Pension liberation - Beware!

pension liberation can be illegal

Don't get duped by the language. Pension liberation is not the same as pension release and can even be illegal. These scams are targeting people up and down the country, but they could leave you with nowt for retirement.

If you get approached by a company that says they can help you get at your pension, immediately ask yourself these two questions:

  1. Are they allowing me to get at my pension before age 55?

  2. Are they letting me take more than 25% of my pension pot?

If you answer 'yes' to either of these, it is pension liberation, and it is most definitely not legit. So JUST SAY NO!

What do pension liberation schemes actually do?
Liberation schemes often work by transferring some of the pension fund into highly risky or opaque investment structures, frequently based overseas - with no guarantee that you'll get your money back if something goes wrong.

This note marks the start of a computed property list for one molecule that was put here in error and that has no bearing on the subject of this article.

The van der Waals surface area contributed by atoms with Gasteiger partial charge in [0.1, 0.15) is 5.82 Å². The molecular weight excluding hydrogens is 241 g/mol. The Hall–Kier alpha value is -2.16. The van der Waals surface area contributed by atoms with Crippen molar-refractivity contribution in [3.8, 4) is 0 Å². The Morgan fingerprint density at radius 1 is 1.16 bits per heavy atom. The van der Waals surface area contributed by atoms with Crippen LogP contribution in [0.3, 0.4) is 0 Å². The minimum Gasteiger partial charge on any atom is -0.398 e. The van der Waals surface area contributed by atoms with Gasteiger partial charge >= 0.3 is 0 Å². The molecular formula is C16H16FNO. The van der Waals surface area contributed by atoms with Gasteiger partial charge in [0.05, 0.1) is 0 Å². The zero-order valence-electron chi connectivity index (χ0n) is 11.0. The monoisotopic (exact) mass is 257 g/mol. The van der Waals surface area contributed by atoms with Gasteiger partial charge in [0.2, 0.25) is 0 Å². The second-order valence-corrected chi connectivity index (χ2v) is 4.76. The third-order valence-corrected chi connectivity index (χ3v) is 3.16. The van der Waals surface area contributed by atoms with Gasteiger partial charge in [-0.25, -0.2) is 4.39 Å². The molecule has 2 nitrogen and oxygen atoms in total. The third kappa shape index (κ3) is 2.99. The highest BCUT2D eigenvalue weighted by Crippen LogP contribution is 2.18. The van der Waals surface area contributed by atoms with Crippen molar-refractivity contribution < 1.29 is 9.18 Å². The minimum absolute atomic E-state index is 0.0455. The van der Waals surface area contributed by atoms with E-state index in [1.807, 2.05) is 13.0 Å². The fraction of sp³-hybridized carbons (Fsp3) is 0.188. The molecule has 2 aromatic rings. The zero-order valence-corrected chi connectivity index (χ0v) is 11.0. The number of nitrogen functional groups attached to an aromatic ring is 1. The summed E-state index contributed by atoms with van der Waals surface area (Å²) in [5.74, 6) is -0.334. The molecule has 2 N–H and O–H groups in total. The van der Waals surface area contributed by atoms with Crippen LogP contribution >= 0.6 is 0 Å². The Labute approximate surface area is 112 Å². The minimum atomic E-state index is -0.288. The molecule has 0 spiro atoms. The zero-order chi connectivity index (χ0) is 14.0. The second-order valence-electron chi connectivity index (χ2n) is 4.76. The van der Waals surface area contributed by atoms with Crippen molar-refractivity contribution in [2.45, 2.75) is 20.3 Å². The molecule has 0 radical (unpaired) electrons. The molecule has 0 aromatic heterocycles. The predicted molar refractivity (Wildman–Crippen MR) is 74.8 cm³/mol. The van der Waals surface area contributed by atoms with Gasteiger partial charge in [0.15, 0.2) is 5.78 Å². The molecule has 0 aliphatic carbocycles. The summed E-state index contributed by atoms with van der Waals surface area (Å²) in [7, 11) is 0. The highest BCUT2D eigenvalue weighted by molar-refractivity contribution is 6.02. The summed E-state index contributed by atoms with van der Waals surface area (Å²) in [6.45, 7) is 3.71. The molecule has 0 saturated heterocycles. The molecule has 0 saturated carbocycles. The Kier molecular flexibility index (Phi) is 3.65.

The Pensions Regulator says that it has been made aware of options to purchase property, property abroad, timeshares, oil, trees, crops and carbon credits and that countries have included Belize, Cambodia, Cyprus, the British Virgin Islands and Germany.

Investing money abroad can make your money harder to trace and retrieve if/when the scam is closed down and allows those running the scheme to spend your money in jurisdictions which normally have less strict regulation than the UK.

The Pensions Regulator is trying to crack down on these scams and the Government wants new laws to ban them, but untill then, you'll need your wits about you.

How to spot pension liberation scams

There are certain things you can look out for when you're made an offer such as:

  • Anything that implies you can get a lump sum of more than 25% of your pension.
  • Advertising aimed at people under 55.
  • The phrase "legal loopholes" - THESE DO NOT EXIST.
  • Pushy advisers or "introducers", who offer upfront cash incentives